A majority of Ontario’s Divisional Court has upheld a decision denying the certification of a proposed class action brought on behalf of approximately 31,000 tellers and Customer Service Representatives employed by CIBC.1

The proposed class claimed that CIBC systematically violated contractual and statutory overtime rules by requiring employees to seek advance approval for overtime, and by generally creating a culture that encouraged employees to under-report overtime worked. The plaintiffs argued that the bank’s pervasive policy of routinely requiring unpaid overtime raised common issues suitable to be heard in a class action. The plaintiffs also argued that CIBC’s policy permitting employees to take time off in lieu of overtime pay, and the employer’s lack of a uniform system for recording overtime hours across its various branches, violated the Canada Labour Code (the “Code”).  

In the first instance, the motions judge refused to certify the class action. Our bulletin dated June 19, 2009, Ontario Court Dismisses CIBC Class Action, describes this decision.  

On appeal, the majority of the Divisional Court agreed. The majority found that CIBC’s overtime policy complied with the Code, and that absent evidence of a systemic violation, the proposed class did not share common issues. Further, even if there were such evidence, each employee would still be required to adduce evidence specific to his or her overtime entitlement. The majority also found that the bank’s overtime policy itself was not unlawful. Requiring preapproval of overtime did not violate the Code, the Court held, because, “[a]n employer has the fundamental right to control its business, including employee schedules, hours of work, and overtime hours providing it complies with the Code.” While an employer must take active measures to regulate hours worked, or else risk being found to have permitted overtime work through oversight or omission, CIBC’s overtime policy met this onus. Furthermore, CIBC’s policy allowing employees to take time in lieu of overtime pay was found to be permitted by section 168 of the Code, which protects contractual provisions that are more favourable to the employee than the statutory minimums. Significantly, the majority also determined that the Code does not impose a requirement of uniformity for records kept by the employer, but simply requires that records be maintained.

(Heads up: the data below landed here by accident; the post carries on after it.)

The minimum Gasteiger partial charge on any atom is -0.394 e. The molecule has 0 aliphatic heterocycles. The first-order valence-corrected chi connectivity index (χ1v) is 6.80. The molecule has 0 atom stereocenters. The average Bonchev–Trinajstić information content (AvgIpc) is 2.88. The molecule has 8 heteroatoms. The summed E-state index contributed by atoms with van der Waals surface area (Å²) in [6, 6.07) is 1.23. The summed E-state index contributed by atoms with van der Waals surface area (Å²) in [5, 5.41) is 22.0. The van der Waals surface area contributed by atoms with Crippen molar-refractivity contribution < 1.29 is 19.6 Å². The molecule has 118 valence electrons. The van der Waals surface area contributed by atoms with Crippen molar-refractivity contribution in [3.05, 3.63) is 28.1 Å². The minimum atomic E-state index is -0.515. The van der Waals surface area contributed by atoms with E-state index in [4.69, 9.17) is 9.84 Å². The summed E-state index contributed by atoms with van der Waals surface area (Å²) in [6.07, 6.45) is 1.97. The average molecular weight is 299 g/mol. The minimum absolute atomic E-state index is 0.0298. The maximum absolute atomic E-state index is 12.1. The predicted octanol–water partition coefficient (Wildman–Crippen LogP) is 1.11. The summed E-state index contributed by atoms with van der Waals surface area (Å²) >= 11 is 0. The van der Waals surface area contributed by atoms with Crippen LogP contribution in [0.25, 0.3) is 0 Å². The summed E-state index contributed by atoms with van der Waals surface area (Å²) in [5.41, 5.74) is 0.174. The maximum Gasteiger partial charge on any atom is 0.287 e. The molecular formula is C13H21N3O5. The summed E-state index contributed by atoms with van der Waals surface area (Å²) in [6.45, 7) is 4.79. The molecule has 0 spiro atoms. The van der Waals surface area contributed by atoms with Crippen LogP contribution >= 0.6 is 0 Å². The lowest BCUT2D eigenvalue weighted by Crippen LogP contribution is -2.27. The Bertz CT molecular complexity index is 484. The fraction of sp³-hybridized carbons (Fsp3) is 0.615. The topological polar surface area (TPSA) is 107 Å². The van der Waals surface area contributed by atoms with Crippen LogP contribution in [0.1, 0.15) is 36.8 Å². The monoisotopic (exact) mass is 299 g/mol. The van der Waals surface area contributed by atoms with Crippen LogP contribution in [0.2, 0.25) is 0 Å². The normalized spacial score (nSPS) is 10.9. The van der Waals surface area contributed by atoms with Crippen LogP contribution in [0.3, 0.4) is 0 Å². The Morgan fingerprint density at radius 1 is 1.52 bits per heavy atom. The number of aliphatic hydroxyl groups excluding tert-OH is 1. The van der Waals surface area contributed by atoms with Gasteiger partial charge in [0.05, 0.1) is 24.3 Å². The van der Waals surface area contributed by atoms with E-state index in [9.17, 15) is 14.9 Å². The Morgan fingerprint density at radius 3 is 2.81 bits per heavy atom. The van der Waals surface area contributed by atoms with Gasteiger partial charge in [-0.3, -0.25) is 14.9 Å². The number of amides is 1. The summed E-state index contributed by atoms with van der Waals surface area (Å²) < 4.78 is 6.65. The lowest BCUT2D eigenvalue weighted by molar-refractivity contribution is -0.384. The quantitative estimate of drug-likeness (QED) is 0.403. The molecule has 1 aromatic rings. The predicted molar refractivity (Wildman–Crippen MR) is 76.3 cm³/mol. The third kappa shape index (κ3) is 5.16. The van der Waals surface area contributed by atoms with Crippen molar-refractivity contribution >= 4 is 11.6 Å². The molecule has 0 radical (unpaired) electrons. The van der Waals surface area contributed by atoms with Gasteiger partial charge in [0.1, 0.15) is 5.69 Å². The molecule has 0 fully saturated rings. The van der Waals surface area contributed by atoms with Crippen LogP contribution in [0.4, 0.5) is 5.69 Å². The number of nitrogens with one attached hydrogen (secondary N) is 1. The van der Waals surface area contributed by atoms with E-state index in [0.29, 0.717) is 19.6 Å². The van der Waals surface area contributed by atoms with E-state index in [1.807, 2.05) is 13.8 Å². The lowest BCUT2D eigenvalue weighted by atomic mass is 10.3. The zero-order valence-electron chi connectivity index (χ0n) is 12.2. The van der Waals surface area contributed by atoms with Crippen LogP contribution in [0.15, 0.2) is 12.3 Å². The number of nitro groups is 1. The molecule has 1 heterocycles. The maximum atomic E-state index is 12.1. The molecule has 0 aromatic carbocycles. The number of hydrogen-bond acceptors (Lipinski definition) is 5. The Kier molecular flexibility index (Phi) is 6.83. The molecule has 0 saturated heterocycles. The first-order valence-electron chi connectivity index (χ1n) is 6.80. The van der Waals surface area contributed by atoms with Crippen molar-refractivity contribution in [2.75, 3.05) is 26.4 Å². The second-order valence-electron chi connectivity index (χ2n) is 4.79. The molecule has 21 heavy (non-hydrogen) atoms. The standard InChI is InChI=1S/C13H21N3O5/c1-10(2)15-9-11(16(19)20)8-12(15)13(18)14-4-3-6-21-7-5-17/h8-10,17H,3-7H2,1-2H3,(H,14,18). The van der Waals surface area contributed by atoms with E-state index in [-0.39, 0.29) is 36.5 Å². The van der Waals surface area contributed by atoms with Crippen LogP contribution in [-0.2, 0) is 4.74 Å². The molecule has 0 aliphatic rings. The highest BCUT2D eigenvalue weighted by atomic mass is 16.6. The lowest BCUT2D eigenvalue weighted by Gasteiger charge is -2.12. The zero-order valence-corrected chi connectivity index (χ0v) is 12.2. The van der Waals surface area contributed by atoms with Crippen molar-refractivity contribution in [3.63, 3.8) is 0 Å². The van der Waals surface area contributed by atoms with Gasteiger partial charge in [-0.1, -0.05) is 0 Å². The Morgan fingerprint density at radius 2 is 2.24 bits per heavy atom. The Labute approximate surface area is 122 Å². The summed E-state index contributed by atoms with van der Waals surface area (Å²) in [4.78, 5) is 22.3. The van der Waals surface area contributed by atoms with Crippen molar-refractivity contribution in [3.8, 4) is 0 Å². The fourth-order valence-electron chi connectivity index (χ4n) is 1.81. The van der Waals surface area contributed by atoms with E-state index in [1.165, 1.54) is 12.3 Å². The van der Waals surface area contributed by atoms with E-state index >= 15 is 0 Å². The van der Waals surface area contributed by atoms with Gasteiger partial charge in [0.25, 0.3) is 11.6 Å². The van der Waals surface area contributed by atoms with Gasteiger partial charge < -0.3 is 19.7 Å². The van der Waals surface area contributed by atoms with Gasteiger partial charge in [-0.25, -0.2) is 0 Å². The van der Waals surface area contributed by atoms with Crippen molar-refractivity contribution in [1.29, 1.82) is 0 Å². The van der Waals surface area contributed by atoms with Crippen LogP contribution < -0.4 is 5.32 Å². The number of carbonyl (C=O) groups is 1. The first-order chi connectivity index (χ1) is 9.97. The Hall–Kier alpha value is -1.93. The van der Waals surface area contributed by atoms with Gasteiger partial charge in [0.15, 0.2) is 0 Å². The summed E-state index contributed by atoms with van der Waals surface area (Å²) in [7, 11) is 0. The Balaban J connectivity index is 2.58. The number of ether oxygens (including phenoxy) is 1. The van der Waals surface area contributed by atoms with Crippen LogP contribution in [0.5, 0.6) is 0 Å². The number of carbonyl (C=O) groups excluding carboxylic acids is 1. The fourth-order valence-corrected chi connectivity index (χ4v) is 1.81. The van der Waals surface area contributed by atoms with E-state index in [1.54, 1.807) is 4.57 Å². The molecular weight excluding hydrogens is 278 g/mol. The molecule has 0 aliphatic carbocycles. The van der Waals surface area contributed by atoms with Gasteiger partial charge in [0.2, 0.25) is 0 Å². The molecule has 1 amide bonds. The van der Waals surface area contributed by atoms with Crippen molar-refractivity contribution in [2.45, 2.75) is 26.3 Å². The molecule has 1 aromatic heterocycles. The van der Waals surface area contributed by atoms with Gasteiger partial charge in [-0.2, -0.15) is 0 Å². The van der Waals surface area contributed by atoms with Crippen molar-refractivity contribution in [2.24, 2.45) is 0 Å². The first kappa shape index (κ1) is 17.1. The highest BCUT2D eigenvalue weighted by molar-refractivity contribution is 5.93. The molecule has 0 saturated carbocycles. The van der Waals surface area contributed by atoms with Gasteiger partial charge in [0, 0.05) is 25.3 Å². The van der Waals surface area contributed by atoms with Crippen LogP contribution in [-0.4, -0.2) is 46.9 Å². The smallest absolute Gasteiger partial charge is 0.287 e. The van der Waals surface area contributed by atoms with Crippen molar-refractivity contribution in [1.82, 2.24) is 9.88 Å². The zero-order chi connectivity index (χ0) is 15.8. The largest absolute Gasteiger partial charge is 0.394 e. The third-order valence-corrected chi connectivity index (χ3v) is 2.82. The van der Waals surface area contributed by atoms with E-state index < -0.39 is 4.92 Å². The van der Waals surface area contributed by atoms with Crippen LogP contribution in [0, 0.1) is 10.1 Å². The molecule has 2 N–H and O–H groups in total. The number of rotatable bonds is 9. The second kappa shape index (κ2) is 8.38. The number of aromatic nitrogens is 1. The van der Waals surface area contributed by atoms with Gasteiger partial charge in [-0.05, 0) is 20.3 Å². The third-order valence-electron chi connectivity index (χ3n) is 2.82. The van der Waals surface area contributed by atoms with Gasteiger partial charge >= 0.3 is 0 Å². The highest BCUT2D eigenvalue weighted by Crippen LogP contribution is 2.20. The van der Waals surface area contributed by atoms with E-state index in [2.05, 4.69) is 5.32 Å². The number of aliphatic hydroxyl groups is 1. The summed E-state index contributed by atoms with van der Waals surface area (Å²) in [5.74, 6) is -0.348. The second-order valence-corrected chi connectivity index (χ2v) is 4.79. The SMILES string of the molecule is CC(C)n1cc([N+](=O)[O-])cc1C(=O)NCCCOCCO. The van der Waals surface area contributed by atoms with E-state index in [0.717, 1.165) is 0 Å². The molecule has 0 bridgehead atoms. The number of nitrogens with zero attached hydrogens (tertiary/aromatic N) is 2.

In a forceful dissent, Justice Sachs found that it was not “plain and obvious” that the issues were fully settled in the jurisprudence. In particular, she found that it is not clear that the onus is on the employee to ask permission to work overtime. Rather, she suggested, the employer knows or ought to know that an employee is working overtime, and an employer who fails to take reasonable steps to prevent the employee from doing so may be responsible for systemically denied overtime pay. Further, without a meaningful opportunity for employees to take time off in lieu of overtime wages, Justice Sachs stated, it could be said that the overtime policy violates the Code. As a result, the dissenting judge would have allowed the claim to proceed as a class action.  

The facts of the CIBC case, and Justice Sachs’ dissent, closely mirror the facts and analysis in a case involving overtime claimed by employees of the Bank of Nova Scotia.2 In that decision, which is summarized in our bulletin dated April 5, 2010, Differing Decisions Lead to Class Confusion, the Court certified the overtime class action. The Bank of Nova Scotia has been granted leave to appeal based on the direct conflict with the CIBC decision, the importance of the issues to other employers, and the existence of “good reason to doubt the correctness of the decision.”  

Meanwhile, the Ontario Superior Court of Justice has certified a third overtime class action. The plaintiffs in McCracken v. Canadian National Railway Company3 are first-line supervisors who allege that they were misclassified as managers and therefore unlawfully denied overtime pay. Although a number of different front-line supervisor positions were at issue, the Court found that the question of whether duties performed by each employee properly excluded them from overtime entitlement met the test for commonality. That was because even though each worker may perform slightly different duties and have slightly different levels of responsibility, a common examination could be made of the various different roles played by front-line supervisors, and how those roles relate to the test for managerial status under the Code. Having performed that analysis, a test could be developed and applied to each member of the class to determine their status. The Court therefore found that there was enough commonality to justify a class action.  

Employers will have to wait for higher courts to reconcile these conflicting decisions before any meaningful conclusions can be drawn about the future of overtime class action lawsuits in Canada. In the meantime, employers are well advised to ensure compliance with contractual statutory overtime rules, including keeping careful records of overtime worked, to avoid being the target of the next effort to certify an overtime class action.